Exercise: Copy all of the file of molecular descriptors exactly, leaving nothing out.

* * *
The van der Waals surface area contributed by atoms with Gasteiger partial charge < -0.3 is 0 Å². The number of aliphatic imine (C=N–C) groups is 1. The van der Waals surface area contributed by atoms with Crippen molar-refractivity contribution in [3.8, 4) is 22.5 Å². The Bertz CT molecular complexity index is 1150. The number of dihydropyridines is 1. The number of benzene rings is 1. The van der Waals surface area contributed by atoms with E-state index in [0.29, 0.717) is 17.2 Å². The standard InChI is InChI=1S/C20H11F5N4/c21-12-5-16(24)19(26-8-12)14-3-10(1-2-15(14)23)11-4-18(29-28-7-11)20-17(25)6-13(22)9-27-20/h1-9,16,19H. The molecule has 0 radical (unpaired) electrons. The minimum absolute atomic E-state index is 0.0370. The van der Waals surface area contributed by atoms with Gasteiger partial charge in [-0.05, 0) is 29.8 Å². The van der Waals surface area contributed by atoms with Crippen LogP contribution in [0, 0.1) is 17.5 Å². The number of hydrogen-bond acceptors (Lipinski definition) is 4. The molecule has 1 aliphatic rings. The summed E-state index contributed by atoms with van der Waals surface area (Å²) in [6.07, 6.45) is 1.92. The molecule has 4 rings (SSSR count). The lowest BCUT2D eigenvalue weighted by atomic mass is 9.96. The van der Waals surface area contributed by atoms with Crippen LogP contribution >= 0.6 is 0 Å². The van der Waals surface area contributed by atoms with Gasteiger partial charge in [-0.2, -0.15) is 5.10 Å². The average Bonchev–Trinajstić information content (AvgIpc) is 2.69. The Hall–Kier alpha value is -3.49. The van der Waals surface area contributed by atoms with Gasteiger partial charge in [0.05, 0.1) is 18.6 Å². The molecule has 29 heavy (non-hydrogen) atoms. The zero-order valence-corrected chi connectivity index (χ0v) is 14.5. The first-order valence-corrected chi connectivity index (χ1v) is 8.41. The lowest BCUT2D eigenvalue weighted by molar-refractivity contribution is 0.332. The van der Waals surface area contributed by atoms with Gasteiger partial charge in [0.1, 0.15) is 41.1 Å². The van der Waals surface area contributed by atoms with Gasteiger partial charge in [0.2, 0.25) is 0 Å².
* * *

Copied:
The van der Waals surface area contributed by atoms with Gasteiger partial charge < -0.3 is 0 Å². The number of aliphatic imine (C=N–C) groups is 1. The van der Waals surface area contributed by atoms with Crippen molar-refractivity contribution in [3.8, 4) is 22.5 Å². The Bertz CT molecular complexity index is 1150. The number of dihydropyridines is 1. The number of benzene rings is 1. The van der Waals surface area contributed by atoms with E-state index in [0.29, 0.717) is 17.2 Å². The standard InChI is InChI=1S/C20H11F5N4/c21-12-5-16(24)19(26-8-12)14-3-10(1-2-15(14)23)11-4-18(29-28-7-11)20-17(25)6-13(22)9-27-20/h1-9,16,19H. The molecule has 0 radical (unpaired) electrons. The minimum absolute atomic E-state index is 0.0370. The van der Waals surface area contributed by atoms with Gasteiger partial charge in [-0.05, 0) is 29.8 Å². The van der Waals surface area contributed by atoms with Crippen LogP contribution in [0, 0.1) is 17.5 Å². The number of hydrogen-bond acceptors (Lipinski definition) is 4. The molecule has 1 aliphatic rings. The summed E-state index contributed by atoms with van der Waals surface area (Å²) in [6.07, 6.45) is 1.92. The molecule has 4 rings (SSSR count). The lowest BCUT2D eigenvalue weighted by atomic mass is 9.96. The van der Waals surface area contributed by atoms with Crippen LogP contribution >= 0.6 is 0 Å². The van der Waals surface area contributed by atoms with Gasteiger partial charge in [-0.2, -0.15) is 5.10 Å². The average Bonchev–Trinajstić information content (AvgIpc) is 2.69. The Hall–Kier alpha value is -3.49. The van der Waals surface area contributed by atoms with Gasteiger partial charge in [0.05, 0.1) is 18.6 Å². The molecule has 29 heavy (non-hydrogen) atoms. The zero-order valence-corrected chi connectivity index (χ0v) is 14.5. The first-order valence-corrected chi connectivity index (χ1v) is 8.41. The lowest BCUT2D eigenvalue weighted by molar-refractivity contribution is 0.332. The van der Waals surface area contributed by atoms with Gasteiger partial charge in [0.1, 0.15) is 41.1 Å². The van der Waals surface area contributed by atoms with Gasteiger partial charge in [0.2, 0.25) is 0 Å².